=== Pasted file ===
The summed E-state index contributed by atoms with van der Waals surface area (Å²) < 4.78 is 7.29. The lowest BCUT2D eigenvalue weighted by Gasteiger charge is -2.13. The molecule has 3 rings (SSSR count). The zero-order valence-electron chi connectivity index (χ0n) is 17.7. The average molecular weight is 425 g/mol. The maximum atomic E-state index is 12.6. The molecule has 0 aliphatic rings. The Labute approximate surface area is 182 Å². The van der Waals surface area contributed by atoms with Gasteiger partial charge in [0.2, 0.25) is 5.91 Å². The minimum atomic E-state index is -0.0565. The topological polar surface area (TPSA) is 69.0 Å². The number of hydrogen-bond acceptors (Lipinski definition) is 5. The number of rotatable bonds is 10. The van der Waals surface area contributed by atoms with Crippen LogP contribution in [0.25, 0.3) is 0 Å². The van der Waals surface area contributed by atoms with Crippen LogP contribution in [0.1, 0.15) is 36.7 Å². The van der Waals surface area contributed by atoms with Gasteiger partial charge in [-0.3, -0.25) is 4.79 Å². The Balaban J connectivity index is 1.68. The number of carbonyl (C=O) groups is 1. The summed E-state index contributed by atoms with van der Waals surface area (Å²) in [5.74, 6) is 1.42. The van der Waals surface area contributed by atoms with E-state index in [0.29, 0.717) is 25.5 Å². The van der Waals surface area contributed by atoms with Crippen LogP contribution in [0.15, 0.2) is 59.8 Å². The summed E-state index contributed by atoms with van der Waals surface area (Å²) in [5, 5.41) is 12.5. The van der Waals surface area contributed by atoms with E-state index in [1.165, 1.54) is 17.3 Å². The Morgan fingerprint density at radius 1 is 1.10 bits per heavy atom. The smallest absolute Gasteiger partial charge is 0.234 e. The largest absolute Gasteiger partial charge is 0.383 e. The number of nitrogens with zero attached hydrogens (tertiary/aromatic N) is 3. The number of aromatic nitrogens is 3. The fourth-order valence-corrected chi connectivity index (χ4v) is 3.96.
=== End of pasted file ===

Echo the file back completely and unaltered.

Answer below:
The summed E-state index contributed by atoms with van der Waals surface area (Å²) < 4.78 is 7.29. The lowest BCUT2D eigenvalue weighted by Gasteiger charge is -2.13. The molecule has 3 rings (SSSR count). The zero-order valence-electron chi connectivity index (χ0n) is 17.7. The average molecular weight is 425 g/mol. The maximum atomic E-state index is 12.6. The molecule has 0 aliphatic rings. The Labute approximate surface area is 182 Å². The van der Waals surface area contributed by atoms with Gasteiger partial charge in [0.2, 0.25) is 5.91 Å². The minimum atomic E-state index is -0.0565. The topological polar surface area (TPSA) is 69.0 Å². The number of hydrogen-bond acceptors (Lipinski definition) is 5. The number of rotatable bonds is 10. The van der Waals surface area contributed by atoms with Crippen LogP contribution in [0.25, 0.3) is 0 Å². The van der Waals surface area contributed by atoms with Crippen LogP contribution in [0.1, 0.15) is 36.7 Å². The van der Waals surface area contributed by atoms with Gasteiger partial charge in [-0.3, -0.25) is 4.79 Å². The Balaban J connectivity index is 1.68. The number of carbonyl (C=O) groups is 1. The summed E-state index contributed by atoms with van der Waals surface area (Å²) in [5.74, 6) is 1.42. The van der Waals surface area contributed by atoms with E-state index in [0.29, 0.717) is 25.5 Å². The van der Waals surface area contributed by atoms with Crippen LogP contribution in [0.15, 0.2) is 59.8 Å². The summed E-state index contributed by atoms with van der Waals surface area (Å²) in [5, 5.41) is 12.5. The van der Waals surface area contributed by atoms with E-state index in [1.165, 1.54) is 17.3 Å². The Morgan fingerprint density at radius 1 is 1.10 bits per heavy atom. The smallest absolute Gasteiger partial charge is 0.234 e. The largest absolute Gasteiger partial charge is 0.383 e. The number of nitrogens with zero attached hydrogens (tertiary/aromatic N) is 3. The number of aromatic nitrogens is 3. The fourth-order valence-corrected chi connectivity index (χ4v) is 3.96.